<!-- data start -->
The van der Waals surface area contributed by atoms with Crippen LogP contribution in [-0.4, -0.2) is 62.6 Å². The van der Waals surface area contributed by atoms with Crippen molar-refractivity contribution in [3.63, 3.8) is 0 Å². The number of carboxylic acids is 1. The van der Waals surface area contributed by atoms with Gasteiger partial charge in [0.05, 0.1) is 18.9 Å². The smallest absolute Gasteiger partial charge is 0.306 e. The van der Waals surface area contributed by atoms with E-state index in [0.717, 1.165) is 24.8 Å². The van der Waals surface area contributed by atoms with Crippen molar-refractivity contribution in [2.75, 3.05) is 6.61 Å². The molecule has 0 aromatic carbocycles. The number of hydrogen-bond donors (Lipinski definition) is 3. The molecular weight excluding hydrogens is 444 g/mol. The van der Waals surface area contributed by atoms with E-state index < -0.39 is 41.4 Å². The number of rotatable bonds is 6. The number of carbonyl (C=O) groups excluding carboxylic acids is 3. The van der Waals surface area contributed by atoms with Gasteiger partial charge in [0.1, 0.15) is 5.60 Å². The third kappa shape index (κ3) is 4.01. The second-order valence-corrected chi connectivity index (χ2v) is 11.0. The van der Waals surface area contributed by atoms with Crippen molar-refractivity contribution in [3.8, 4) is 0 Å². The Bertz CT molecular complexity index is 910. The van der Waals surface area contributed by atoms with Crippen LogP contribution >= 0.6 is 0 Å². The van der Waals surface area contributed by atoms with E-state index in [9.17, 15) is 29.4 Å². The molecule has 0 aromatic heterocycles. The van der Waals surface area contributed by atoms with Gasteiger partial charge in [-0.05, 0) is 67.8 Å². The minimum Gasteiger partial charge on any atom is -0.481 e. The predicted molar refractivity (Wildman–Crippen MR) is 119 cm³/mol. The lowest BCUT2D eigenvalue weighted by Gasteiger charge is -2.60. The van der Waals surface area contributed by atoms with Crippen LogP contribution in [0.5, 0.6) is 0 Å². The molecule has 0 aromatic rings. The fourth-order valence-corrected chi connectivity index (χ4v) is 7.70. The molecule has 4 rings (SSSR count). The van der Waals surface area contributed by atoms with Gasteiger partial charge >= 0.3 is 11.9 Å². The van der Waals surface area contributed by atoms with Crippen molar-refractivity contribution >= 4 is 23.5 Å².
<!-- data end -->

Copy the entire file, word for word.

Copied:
The van der Waals surface area contributed by atoms with Crippen LogP contribution in [-0.4, -0.2) is 62.6 Å². The van der Waals surface area contributed by atoms with Crippen molar-refractivity contribution in [3.63, 3.8) is 0 Å². The number of carboxylic acids is 1. The van der Waals surface area contributed by atoms with Gasteiger partial charge in [0.05, 0.1) is 18.9 Å². The smallest absolute Gasteiger partial charge is 0.306 e. The van der Waals surface area contributed by atoms with E-state index in [0.717, 1.165) is 24.8 Å². The van der Waals surface area contributed by atoms with Crippen molar-refractivity contribution in [2.75, 3.05) is 6.61 Å². The molecule has 0 aromatic carbocycles. The number of hydrogen-bond donors (Lipinski definition) is 3. The molecular weight excluding hydrogens is 444 g/mol. The van der Waals surface area contributed by atoms with E-state index < -0.39 is 41.4 Å². The number of rotatable bonds is 6. The number of carbonyl (C=O) groups excluding carboxylic acids is 3. The van der Waals surface area contributed by atoms with Gasteiger partial charge in [0.1, 0.15) is 5.60 Å². The third kappa shape index (κ3) is 4.01. The second-order valence-corrected chi connectivity index (χ2v) is 11.0. The van der Waals surface area contributed by atoms with Crippen molar-refractivity contribution in [3.8, 4) is 0 Å². The Bertz CT molecular complexity index is 910. The van der Waals surface area contributed by atoms with Crippen LogP contribution >= 0.6 is 0 Å². The van der Waals surface area contributed by atoms with E-state index in [9.17, 15) is 29.4 Å². The molecule has 0 aromatic heterocycles. The van der Waals surface area contributed by atoms with Gasteiger partial charge in [-0.05, 0) is 67.8 Å². The minimum Gasteiger partial charge on any atom is -0.481 e. The predicted molar refractivity (Wildman–Crippen MR) is 119 cm³/mol. The lowest BCUT2D eigenvalue weighted by Gasteiger charge is -2.60. The van der Waals surface area contributed by atoms with Crippen LogP contribution in [0.5, 0.6) is 0 Å². The molecule has 0 aromatic rings. The fourth-order valence-corrected chi connectivity index (χ4v) is 7.70. The molecule has 4 rings (SSSR count). The van der Waals surface area contributed by atoms with Gasteiger partial charge >= 0.3 is 11.9 Å². The van der Waals surface area contributed by atoms with Crippen molar-refractivity contribution >= 4 is 23.5 Å².